Summary: Mushrooms are the greatest food source of ergothioneine, a powerful antioxidant that protects and preserves nitric oxide. Combined with their high potassium content, mushrooms are undoubtedly beneficial to cardiovascular health.
8. Dark chocolate may help manage high blood pressure
I made a video about this one:
The words ‘chocolate’ and ‘healthy’ in the same sentence sounds almost too good to be true, right?
Well it’s not… but it’s close.
Chocolate contains cocoa extracted from the cocoa plant. The active ingredients within cocoa are the flavanols, which may lower blood pressure through inhibition of angiotension converting enzyme (ACE)- much like ACE inhibitor drugs (32).
A large analysis of 20 previous studies concluded that consumption of cocoa (usually very dark chocolate or cocoa supplementation) is associated with a small 2-3 point reduction of systolic blood pressure. An earlier analysis of 13 relevant studies made a similar conclusion, noting that cocoa products were most effective in those with high blood pressure or pre-hypertension (33, 34).
If we dig deeper it seems benefits are only seen with dark chocolate or a cocoa extract equivalent to around 500-1000 mg of flavanols per day. This suggests that for chocolate to have any benefits it must be really dark, equal to about 25-40 grams of 85% dark chocolate (typically shown on the package as 85% cocoa).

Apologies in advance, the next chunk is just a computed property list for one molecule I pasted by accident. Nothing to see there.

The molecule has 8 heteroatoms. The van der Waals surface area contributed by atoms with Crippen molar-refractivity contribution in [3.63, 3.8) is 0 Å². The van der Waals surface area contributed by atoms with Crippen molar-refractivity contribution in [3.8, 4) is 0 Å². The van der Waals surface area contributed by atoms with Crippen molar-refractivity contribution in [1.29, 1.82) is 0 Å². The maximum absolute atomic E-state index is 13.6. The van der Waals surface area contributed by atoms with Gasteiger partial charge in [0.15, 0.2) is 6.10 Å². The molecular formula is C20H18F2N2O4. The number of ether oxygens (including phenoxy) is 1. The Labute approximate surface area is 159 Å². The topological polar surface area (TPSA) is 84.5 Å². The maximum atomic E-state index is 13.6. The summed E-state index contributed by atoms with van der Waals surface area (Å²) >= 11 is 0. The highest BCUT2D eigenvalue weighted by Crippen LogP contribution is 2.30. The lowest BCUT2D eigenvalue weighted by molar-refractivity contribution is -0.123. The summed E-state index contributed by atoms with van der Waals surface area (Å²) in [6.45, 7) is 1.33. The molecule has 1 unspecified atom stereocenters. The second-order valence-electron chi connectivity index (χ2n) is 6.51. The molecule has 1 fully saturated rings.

According to Calorieking, 30 grams (1 ounce) of 70-85% dark chocolate has 179 calories (750 kilojoules) and 7.2 grams of sugar. The same amount of milk chocolate has more than double the sugar (not to mention half the potassium and a fraction of the flavanols).
The lower the percentage of cocoa, the higher the sugar. Below is the nutrition facts of dark chocolate (left) and milk chocolate (right):
Therefore, in order for chocolate to be (potentially) beneficial, it must be at least 85% cocoa. Otherwise the health benefits are cancelled out by the increased amount of added sugar.
Summary: Dark chocolate (must be 85% cocoa or more) may help lower blood pressure, although the effects are quite weak. At least we know it does not make things worse.
9. Green tea can greatly improve blood flow
Traditionally from China, green tea is loaded with many powerful compounds and antioxidants; a combination that is unrivalled by any other food (35).
The reason tea – in particular green tea – is beneficial is because of its polyphenols. One particular type called catechins are linked to improved blood flow and pressure, related to nitric oxide (36, 37, 38).